For living, it depends on where you land. I'm currently in an off-campus co-op, and happy as a clam. There's plenty decent grad housing on campus, but I found it to be isolating -- by my standards. Weather is amazing. Palo Alto (the adjacent town) is hella upper-class and often yuppy, but you can find gems of genuine goodness anywhere (e.g. my co-op). Dancing is fun, though there's no blues on campus -- except for the classes I teach. There's a fusion venue in the south bay. Lots of dancing in the city, but a 45-60min drive each way quickly discourages one from making regular excursions. I have sometimes considered moving to the city and commuting to school via train. Many people do it and find it enjoyable.
As far as what is unique... well, I think I've pretty much covered that. The students, the stimulating environment, the interdisciplinary focus, the countless opportunities, the professors, etc.
Hope that paints a better picture of life at Stanford. Feel free to ask me to elaborate if you want. At the end of the day, I'd strongly encourage you to apply. I love the school. I'm not crazy about MBA students generally, but maybe that's why I'm an engineer. ;)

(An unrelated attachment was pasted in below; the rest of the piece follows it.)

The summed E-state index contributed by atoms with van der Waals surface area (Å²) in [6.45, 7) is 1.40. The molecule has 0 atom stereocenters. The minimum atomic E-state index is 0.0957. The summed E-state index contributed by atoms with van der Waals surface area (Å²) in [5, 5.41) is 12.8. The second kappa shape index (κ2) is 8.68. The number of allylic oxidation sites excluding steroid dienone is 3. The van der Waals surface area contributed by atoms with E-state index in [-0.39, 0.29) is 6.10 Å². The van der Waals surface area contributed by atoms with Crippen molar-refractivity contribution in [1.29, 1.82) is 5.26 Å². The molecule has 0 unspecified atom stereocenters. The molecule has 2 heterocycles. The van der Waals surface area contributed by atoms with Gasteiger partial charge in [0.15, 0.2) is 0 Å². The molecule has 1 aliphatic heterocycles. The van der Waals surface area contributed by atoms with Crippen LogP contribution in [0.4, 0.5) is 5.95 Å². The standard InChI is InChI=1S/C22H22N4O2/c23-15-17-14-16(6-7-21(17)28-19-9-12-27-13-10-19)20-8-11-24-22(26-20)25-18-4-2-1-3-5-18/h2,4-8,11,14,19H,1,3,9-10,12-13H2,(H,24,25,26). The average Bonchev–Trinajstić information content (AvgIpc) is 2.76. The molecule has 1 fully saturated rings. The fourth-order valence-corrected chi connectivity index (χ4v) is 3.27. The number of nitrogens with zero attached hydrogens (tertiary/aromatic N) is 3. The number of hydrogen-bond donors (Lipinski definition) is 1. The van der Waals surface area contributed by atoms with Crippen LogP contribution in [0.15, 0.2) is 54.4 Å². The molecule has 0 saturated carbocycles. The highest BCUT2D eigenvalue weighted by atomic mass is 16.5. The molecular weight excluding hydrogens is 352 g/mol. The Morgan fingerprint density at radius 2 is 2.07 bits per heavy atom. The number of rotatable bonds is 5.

Tuesday, February 21, 2012
Borrowing conveniently from an email to a friend:
My research has picked up, which I'm really excited about. I get to spend hours reading about topics that I care about and fascinate me. There are definite advantages to independent study... Still a bit daunting, though. Right now I'm working toward a literature review to submit to my professor by the end of the quarter (in five weeks). Even though I've read a great deal on the topic, I haven't written nearly as much. And as it turns out, understanding something in your head is quite different from knowing how to explain it in writing. I think it will be a lot of work to figure out how to express myself and synthesize the many concepts I've picked up.
Tuesday, February 14, 2012
Sunday, February 12, 2012